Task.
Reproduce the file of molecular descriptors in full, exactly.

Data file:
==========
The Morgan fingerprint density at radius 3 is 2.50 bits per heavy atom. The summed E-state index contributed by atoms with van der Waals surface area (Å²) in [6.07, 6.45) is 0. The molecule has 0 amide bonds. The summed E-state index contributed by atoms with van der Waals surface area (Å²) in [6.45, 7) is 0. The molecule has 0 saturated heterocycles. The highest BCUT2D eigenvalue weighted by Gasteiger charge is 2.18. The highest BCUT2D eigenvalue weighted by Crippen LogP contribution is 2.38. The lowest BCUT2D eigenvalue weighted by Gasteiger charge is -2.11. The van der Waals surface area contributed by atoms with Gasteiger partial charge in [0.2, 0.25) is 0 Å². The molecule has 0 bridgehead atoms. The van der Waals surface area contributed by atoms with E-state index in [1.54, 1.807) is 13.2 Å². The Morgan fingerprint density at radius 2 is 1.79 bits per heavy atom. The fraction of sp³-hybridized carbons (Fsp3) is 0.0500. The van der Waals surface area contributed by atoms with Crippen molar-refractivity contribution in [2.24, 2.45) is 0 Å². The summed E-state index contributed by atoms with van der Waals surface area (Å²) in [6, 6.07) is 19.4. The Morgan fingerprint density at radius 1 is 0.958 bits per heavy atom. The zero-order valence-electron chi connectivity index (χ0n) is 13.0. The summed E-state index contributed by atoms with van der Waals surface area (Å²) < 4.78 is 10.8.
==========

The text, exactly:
The Morgan fingerprint density at radius 3 is 2.50 bits per heavy atom. The summed E-state index contributed by atoms with van der Waals surface area (Å²) in [6.07, 6.45) is 0. The molecule has 0 amide bonds. The summed E-state index contributed by atoms with van der Waals surface area (Å²) in [6.45, 7) is 0. The molecule has 0 saturated heterocycles. The highest BCUT2D eigenvalue weighted by Gasteiger charge is 2.18. The highest BCUT2D eigenvalue weighted by Crippen LogP contribution is 2.38. The lowest BCUT2D eigenvalue weighted by Gasteiger charge is -2.11. The van der Waals surface area contributed by atoms with Gasteiger partial charge in [0.2, 0.25) is 0 Å². The molecule has 0 bridgehead atoms. The van der Waals surface area contributed by atoms with E-state index in [1.54, 1.807) is 13.2 Å². The Morgan fingerprint density at radius 2 is 1.79 bits per heavy atom. The fraction of sp³-hybridized carbons (Fsp3) is 0.0500. The van der Waals surface area contributed by atoms with Crippen molar-refractivity contribution in [2.24, 2.45) is 0 Å². The summed E-state index contributed by atoms with van der Waals surface area (Å²) in [6, 6.07) is 19.4. The Morgan fingerprint density at radius 1 is 0.958 bits per heavy atom. The zero-order valence-electron chi connectivity index (χ0n) is 13.0. The summed E-state index contributed by atoms with van der Waals surface area (Å²) < 4.78 is 10.8.